q&more
My watch list
my.chemie.de  
Login  

News

Put into the right light - Reproducible and sustainable coupling reactions

Improved methods for coupling reactions with light by targeted control of the catalyst activity

Bartholomäus Pieber

Photochemical carbon-nitrogen cross-couplings can be dramatically improved by the choice of the light source.

09-Jul-2020: A team of researchers reports in the journal Nature Catalysis that sustainable carbon-nitrogen cross-couplings can be performed using simple nickel salts, carbon nitrides and light. The chemists study the use of cost-effective and reproducible semiconductors as photocatalysts in coupling reactions.

Carbon-nitrogen cross-couplings are among the most important chemical reactions for the production of active pharmaceutical ingredients, crop protection agents and organic materials. In these reactions, two molecular building blocks are selectively linked together with the aid of a catalyst. Palladium compounds, which are considered excellent catalysts, are normally used for this purpose. However, due to the low abundance of this precious metal, these are expensive and not sustainable. Nickel is intensively studied as an alternative. However, this usually requires complex nickel complexes, strong bases or high temperatures.

Activation of simple nickel compounds by light and photocatalysts

These disadvantages can be avoided by activating simple nickel compounds with light and a photocatalyst. Suitable photocatalysts usually consist of rare and expensive precious metals such as iridium and ruthenium. In addition, the range of applications of these methods is limited and incomplete reactions as well as irreproducible results are observed.

Precious metal-free methods for reproducible carbon-nitrogen cross-coupling

In the course of their efforts to replace iridium and ruthenium photocatalysts with carbon nitrides, the chemists led by Bartholomäus Pieber discovered that the limitations and poor reproducibility are due to the destruction of the nickel catalyst, which can also lead to the deactivation of the photocatalyst. A careful analysis of these reactions enabled the scientists to prevent the destruction of the catalysts by selecting suitable light sources, changing the concentration or adding stabilizing additives. This has considerably expanded the range of applications for this reaction.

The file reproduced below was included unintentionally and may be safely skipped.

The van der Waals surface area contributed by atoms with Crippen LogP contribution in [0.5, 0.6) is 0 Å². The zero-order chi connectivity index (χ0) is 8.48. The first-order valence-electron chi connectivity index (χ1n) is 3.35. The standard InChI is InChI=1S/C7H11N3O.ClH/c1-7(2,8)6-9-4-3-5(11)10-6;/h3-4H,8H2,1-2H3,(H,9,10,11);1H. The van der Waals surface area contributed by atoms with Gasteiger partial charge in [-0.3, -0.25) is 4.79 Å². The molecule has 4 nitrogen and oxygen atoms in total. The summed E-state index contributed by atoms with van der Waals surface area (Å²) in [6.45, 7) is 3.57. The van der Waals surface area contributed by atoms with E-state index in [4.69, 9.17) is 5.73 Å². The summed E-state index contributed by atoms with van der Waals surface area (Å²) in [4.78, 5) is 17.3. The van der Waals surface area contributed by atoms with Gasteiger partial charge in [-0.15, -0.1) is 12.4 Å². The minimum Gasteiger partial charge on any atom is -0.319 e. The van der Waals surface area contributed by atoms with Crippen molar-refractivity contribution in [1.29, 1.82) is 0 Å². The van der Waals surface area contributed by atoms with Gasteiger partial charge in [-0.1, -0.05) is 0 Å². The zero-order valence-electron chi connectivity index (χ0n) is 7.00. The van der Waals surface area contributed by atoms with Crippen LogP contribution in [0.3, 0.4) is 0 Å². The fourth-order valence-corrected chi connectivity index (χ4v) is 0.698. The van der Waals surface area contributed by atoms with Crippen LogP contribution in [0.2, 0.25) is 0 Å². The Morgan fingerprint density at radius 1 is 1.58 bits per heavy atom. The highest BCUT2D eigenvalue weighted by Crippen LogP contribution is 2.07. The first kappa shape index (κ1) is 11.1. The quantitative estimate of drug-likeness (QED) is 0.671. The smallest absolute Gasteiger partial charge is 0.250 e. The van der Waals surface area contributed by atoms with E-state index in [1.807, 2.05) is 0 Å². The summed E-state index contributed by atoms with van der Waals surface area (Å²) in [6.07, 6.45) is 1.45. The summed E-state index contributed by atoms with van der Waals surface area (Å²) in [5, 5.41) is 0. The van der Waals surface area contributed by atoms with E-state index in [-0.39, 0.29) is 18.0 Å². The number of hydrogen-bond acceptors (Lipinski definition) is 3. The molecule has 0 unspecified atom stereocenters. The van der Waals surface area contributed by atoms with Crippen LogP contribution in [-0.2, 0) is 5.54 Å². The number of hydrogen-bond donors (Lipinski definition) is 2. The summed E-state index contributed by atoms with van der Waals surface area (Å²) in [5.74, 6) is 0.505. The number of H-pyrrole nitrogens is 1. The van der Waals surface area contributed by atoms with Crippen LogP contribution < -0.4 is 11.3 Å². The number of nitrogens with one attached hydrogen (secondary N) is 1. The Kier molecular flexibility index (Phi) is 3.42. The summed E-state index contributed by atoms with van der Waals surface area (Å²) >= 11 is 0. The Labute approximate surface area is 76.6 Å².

Bartholomäus Pieber, leading scientist of the research group "Catalysis", emphasizes: "The developed, precious metal-free coupling protocols open the way to cost-effective, sustainable and above all reproducible carbon-nitrogen cross-couplings, which can also be carried out with sunlight as an energy source. We will next test our methodology for the production of active pharmaceutical ingredients".

Original publication:
Gisbertz, S., Reischauer, S. & Pieber, B.: Overcoming limitations in dual photoredox/nickel-catalysed C–N cross-couplings due to catalyst deactivation. Nat Catal (2020).

Facts, background information, dossiers

More about MPI für Kolloid- und Grenzflächenforschung

  • News

    "Make two out of one" - Division of Artificial Cells

    The success of life on earth is based on the amazing ability of living cells to divide themselves into two daughter cells. During such a division process, the outer cell membrane has to undergo a series of morphological transformations that ultimately lead to membrane fission. Scientists at ... more

    Let’s build a cell

    Cells are the basic unit of life. They provide an environment for the fundamental molecules of life to interact, for reactions to take place and sustain life. However, the biological cell is very complicated, making it difficult to understand what takes place inside it. One way to tackle th ... more

    "Form is function"

    Researchers at the Max Planck Institute of Colloids and Interfaces in Potsdam have shown that growing bone tissue behaves like a viscous liquid on long time scales, thereby accepting forms with minimal surface area. This cell behavior determines the shape of the tissue when it grows on a sc ... more

  • q&more articles

    With Light in the Fight against Malaria

    Malaria represents a global threat to health, which is difficult to keep under control. Amongst more than 200 million sufferers, over 500,000 die each year of the disease, with the risk of a fatal outcome being particularly high in children [1]. more

  • Authors

    Dr. Daniel Kopetzki

    born 1983, studied chemistry at the University of Regensburg and received his doctorate from the Max Planck Institute of Colloids and Interfaces in Potsdam, in the Department of Colloid Chemistry. Since Sept. 2011, he has been working as a post-doctoral fellow for Prof. Dr. Seeberger at the ... more

    Prof. Dr. Peter Seeberger

    born 1966, studied chemistry at the University of Erlangen-Nuremberg, and received his doctorate in biochemistry from the University of Colorado. After holding a post-doctorate position at the Sloan-Kettering Institute for Cancer Research in New York City, he was Assistant Professor and Fir ... more

q&more – the networking platform for quality excellence in lab and process

The q&more concept is to increase the visibility of recent research and innovative solutions, and support the exchange of knowledge. In the broad spectrum of subjects covered, the focus is on achieving maximum quality in highly innovative sectors. As a modern knowledge platform, q&more offers market participants one-of-a-kind networking opportunities. Cutting-edge research is presented by authors of international repute. Attractively presented in a high-quality context, and published in German and English, the original articles introduce new concepts and highlight unconventional solution strategies.

> more about q&more

q&more is supported by:

 

Your browser is not current. Microsoft Internet Explorer 6.0 does not support some functions on Chemie.DE